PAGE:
Pak military avoids taking part in crackdown on radical protesters

The Asian Age.  | Shafqat Ali

World, Asia

Army Chief tells PM deploying troops will send ‘wrong message’.

Protesters from the Tehreek-i-Labaik Yah Rasool Allah religious group shout religious slogans during a protest in Islamabad. (Photo: AFP)

Islamabad: Pakistan Army chief Qamar Javed Bajwa on Sunday told Prime Minister Shahid Khaqan Abbasi that deploying troops against the protesters in Islamabad would send a wrong message.

General Bajwa, who met PM Abbasi here, said force cannot be used against fellow Pakistanis.

PM Abbasi and the army chief deliberated over the prevalent situation following launch of a security operation against sit-in protesters Friday night.

Recommendation of the Army Chief has come in hours after interior ministry issued a notification Saturday night regarding deployment of Pakistan army in the capital to check violence and aid to government’s efforts in having the sit-in ended.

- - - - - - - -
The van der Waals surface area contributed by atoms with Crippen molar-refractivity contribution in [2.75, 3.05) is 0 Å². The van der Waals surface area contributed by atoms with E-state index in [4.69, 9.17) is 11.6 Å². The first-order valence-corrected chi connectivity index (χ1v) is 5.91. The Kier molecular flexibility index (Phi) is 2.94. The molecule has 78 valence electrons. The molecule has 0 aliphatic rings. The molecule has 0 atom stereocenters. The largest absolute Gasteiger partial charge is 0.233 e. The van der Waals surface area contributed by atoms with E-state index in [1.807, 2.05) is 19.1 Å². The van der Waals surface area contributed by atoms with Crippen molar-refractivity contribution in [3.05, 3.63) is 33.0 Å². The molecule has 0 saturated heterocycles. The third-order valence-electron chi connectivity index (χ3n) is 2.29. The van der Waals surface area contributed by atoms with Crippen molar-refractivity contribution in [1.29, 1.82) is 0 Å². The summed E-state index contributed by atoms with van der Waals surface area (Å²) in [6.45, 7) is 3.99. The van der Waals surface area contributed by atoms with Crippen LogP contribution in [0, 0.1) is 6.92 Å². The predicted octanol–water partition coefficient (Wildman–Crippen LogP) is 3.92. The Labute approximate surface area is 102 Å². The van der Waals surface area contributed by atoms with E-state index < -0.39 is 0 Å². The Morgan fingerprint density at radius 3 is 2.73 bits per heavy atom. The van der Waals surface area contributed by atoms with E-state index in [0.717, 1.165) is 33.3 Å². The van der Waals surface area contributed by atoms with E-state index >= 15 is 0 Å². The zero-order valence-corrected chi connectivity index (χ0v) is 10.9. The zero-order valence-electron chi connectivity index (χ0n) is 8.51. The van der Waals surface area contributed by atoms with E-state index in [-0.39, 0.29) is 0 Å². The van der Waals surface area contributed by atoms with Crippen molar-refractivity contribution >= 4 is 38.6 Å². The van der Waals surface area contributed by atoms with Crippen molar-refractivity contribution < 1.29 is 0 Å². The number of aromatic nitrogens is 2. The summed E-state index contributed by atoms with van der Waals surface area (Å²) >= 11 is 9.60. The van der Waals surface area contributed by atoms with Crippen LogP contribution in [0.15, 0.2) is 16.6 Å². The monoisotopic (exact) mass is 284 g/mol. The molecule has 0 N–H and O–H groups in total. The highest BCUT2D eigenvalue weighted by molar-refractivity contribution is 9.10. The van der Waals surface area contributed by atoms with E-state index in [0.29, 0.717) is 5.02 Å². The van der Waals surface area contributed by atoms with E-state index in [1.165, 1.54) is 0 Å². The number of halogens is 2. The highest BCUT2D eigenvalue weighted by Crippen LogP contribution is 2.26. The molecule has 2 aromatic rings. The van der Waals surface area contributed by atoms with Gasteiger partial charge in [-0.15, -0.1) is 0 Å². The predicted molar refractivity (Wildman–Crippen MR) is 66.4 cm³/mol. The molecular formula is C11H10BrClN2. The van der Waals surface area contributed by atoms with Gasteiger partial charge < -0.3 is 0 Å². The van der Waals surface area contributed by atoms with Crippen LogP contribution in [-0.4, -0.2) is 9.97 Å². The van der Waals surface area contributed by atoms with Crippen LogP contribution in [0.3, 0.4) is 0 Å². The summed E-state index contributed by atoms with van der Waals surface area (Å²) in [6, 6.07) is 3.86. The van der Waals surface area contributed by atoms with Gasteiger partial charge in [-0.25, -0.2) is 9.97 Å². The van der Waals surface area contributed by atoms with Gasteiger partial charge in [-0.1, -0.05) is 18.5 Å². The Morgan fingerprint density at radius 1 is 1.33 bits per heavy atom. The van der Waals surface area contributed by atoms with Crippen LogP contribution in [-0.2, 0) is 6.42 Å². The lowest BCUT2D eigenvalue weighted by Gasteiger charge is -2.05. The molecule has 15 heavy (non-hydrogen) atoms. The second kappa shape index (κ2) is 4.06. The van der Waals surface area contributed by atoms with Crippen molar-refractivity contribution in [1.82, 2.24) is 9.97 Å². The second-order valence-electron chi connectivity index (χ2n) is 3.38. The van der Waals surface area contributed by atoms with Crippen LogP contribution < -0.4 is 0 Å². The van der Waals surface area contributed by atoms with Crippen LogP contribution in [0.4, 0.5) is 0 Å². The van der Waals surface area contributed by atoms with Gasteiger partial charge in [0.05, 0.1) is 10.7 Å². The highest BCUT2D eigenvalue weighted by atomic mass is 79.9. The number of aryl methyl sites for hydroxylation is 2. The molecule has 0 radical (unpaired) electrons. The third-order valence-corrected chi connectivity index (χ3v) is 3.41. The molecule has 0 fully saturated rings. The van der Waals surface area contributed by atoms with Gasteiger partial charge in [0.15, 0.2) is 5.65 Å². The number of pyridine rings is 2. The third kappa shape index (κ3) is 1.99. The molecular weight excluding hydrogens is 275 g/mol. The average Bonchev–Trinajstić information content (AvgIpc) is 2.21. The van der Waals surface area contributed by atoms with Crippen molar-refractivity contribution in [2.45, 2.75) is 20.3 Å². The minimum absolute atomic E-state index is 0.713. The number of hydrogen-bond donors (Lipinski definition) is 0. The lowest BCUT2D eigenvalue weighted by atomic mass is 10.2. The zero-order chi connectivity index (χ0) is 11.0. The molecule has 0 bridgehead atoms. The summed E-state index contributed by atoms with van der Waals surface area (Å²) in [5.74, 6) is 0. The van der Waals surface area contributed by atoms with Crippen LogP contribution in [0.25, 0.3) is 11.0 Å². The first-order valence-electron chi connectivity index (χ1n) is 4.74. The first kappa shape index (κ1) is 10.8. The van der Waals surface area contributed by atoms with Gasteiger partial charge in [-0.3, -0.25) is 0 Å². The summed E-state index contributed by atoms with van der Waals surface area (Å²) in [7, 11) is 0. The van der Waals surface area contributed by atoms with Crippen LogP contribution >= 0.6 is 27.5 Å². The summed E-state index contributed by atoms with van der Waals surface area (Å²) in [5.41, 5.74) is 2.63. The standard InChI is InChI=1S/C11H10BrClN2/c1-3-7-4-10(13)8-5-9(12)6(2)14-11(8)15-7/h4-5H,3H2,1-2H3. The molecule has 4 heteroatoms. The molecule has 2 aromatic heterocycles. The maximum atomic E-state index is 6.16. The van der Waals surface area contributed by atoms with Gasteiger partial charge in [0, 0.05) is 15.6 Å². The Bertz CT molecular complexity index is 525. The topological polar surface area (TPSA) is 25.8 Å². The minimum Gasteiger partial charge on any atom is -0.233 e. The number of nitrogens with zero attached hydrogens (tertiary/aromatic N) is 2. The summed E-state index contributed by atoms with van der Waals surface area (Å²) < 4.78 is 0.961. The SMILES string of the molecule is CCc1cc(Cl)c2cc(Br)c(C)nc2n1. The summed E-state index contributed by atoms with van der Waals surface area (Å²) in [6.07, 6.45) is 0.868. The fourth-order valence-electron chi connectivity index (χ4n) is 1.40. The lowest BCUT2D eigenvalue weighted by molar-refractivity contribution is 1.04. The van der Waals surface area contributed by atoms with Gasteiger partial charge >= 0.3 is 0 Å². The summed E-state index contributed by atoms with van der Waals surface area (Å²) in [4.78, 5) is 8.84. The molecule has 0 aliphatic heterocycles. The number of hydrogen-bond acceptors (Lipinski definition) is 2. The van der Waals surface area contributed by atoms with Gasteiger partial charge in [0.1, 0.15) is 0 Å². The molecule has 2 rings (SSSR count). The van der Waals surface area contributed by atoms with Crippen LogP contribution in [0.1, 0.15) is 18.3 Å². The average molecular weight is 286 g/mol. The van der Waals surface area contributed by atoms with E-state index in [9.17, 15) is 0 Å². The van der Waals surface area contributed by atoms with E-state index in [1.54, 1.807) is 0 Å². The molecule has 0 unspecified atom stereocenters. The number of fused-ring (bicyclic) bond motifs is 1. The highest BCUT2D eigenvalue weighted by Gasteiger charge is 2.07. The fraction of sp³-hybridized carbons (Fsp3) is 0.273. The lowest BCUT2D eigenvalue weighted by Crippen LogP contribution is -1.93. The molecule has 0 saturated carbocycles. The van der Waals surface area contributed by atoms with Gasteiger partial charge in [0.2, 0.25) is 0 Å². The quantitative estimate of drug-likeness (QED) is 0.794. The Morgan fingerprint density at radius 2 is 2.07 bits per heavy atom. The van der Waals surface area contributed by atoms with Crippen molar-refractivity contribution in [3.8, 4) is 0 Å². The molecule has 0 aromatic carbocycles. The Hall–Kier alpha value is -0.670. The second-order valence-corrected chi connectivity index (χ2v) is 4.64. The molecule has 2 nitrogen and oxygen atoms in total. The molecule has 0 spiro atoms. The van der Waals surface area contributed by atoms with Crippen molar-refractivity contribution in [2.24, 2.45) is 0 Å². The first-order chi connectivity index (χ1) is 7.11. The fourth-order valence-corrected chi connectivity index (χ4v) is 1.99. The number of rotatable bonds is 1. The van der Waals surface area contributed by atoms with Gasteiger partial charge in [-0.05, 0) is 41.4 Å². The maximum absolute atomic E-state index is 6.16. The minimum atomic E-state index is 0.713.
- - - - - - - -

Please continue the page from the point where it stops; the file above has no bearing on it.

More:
Seven people were killed while more than 200 wounded in clashes with security forces in Islamabad. At least 400 have been held according to the latest reports while 26 First Information Reports (FIR) have been lodged in different police stations.

Interior minister Ahsan Iqbal had made it clear to the protesters that the government would not succumb to illegal demands of a group of people and that law minister Zahid Hamid would not tender his resignation.

Earlier, interior minister Ahsan Iqbal briefed the PM and the Army Chief on operation against protesters. The meeting reviewed different options to end sit-in protest in the light of Islamabad high court (IHC) order. The participants also discussed requisition of armed forces in aid of the civil power under Article 245 of the constitution.

Officials said the federal government had decided to seek religious scholars’ help to end the sit-in. The Army said that it would protect the government buildings.

Earlier on Saturday, after a midnight deadline expired, police launched an operation to clear protesters.